"He [Ikram] played really well. But he missed a century in a World Cup, it would have been a big achievement for anyone" - Naib. Getty

Eighteen-year-old Ikram Alikhil was surprised to find out that he would have to step down from the comforts of his No.3 batting position while stepping up from youth cricket to senior cricket. The teenager, who scored a fine 80 at one-drop against Australia in the Under-19 World Cup semifinal last year, found himself walking in at No.9 in a tense chase against India, having to take quick runs off the No.1 ODI bowler Jasprit Bumrah.

When the big shots proved beyond the teenage keeper-batsman, the team management decided to accommodate the youngster in the top order in order to extract the best out of him. He scored a very sedate 24 off 66 against Pakistan and when he was moved further up to No.3 for the final game against West Indies, he responded to the reunion with his preferred batting slot by becoming the youngest half-centurion in World Cup history, surpassing Sachin Tendulkar. Ikram's 93-ball 86 kept Afghanistan afloat in a stiff run-chase of 312 at Leeds, before their lower order unravelled to leave the team 23 runs short of the target.

The decision to play a non-power-hitter such as Ikram at numbers 8 and 9 earlier in the campaign was among other perplexing decisions made by the Afghanistan camp during the course of the 2019 World Cup, including sending home Mohammad Shahzad and Aftab Alam, dropping in-form players from the XI to making way for the return of their more experienced colleagues and playing only two fast bowlers on a green-top in Cardiff.

Captain Gulbadin Naib, who admitted to making mistakes through this a-lesson-a-minute campaign, defended the decision to play Ikram in the lower-order, citing his own move up to opening the batting after a full year for the team's greater cause. "Yeah, he [Ikram] played really well. But he missed a century in a World Cup, it would have been a big achievement for anyone," Naib said. "He played a lot of cricket back home in the last two, three years. So also he played good cricket and Under-19 World Cup so this is why we gave the opportunity to him.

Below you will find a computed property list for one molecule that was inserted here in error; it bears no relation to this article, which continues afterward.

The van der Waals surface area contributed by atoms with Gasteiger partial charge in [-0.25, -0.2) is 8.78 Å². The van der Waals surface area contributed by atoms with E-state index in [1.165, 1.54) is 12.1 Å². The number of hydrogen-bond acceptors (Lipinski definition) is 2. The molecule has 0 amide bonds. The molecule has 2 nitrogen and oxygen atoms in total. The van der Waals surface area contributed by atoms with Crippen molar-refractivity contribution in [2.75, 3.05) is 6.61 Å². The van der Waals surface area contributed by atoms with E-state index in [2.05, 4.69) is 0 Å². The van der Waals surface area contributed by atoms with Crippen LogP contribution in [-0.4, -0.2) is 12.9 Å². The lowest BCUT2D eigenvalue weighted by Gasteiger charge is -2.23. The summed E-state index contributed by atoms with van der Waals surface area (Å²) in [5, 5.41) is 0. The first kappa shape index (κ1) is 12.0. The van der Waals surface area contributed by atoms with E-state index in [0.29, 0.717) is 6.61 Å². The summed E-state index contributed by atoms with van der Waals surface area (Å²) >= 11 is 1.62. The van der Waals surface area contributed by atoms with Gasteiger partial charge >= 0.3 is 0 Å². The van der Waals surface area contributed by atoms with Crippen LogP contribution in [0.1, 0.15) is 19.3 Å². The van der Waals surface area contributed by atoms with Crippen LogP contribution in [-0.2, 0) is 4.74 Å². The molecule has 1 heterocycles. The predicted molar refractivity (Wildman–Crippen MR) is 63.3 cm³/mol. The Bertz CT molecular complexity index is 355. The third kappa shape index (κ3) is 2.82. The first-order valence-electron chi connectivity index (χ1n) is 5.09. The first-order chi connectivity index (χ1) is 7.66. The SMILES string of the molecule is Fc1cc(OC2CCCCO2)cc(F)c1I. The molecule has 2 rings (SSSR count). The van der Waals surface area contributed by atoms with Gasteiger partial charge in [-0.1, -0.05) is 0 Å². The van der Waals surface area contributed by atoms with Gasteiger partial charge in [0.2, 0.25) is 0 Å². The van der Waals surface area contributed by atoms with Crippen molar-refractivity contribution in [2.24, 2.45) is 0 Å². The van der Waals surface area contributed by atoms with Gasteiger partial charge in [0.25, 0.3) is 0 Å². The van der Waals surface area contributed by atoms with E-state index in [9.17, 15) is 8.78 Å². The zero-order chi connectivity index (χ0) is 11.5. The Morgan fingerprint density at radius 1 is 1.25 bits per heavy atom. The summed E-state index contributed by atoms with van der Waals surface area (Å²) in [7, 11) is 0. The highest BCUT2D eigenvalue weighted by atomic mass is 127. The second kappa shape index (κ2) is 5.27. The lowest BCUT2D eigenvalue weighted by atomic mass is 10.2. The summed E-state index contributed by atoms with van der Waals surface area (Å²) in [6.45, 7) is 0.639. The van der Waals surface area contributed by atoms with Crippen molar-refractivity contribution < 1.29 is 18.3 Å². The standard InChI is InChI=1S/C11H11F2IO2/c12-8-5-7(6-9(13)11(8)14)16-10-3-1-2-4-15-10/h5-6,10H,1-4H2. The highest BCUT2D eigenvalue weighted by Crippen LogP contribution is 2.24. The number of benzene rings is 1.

"[But] if you look properly, we didn't give chances for every player in a fixed position in the batting order. If you look for the players, like me especially, I [usually] bat at No. 7 or 6 or 8. I just jump to the top for the last four, five games. It's a team requirement. The position is just a number. I opened the batting in qualifiers in Zimbabwe and I'm here [doing the same]. It's a team requirement. If you play with a big heart, any position is good on you. It's not a big problem for anyone."

Need to improve fitness standards - Naib

Distraught at not having won a single game despite a string of close contests in the second-half of the league phase, Naib lamented his side's inability to live up to the sky-high expectations from them following their spirited show in the multi-national Asia Cup tournament last year, where they beat Sri Lanka, tied with India and lost a thriller to Pakistan. "First three games we played really badly. I accept it. Like against Australia, New Zealand, and Sri Lanka. Yeah, you target some games here like against Sri Lanka, Pakistan. Like we played quite well against India. And also against West Indies. But I'm not happy with the team performance," he said.

The captain, however, took aim at the falling fitness standards of the team, suggesting a lack of professionalism from the team in that discipline. "Fitness is a big issue for our team. So if you're not fit, nothing will go well on you. We should improve our cricket. We should improve our skills and we should improve every department now of our cricket. We didn't give 100 percent to what the audience expected from Afghanistan. So I say sorry to my fans, to my country, to my audience," Naib added.

The 28-year-old said that Afghanistan would take the lessons as well as the positives from the World Cup into their next assignments as they'll get into the next ICC ODI Championship cycle that'll determine qualification to the 2023 World Cup in India. "We achieved a lot of things in a very short time. So it's cricket. Sometimes it happens," Naib said. "The World Cup is not the end of our cricket.

"I'm hoping Afghanistan will be in the next World Cup. In the coming two, three years Afghanistan should be in the top five, six [teams] insha'Allahwe look forward. But have to learn a lot of things. We take positive things from here. We did a lot of mistakes. We should learn from that."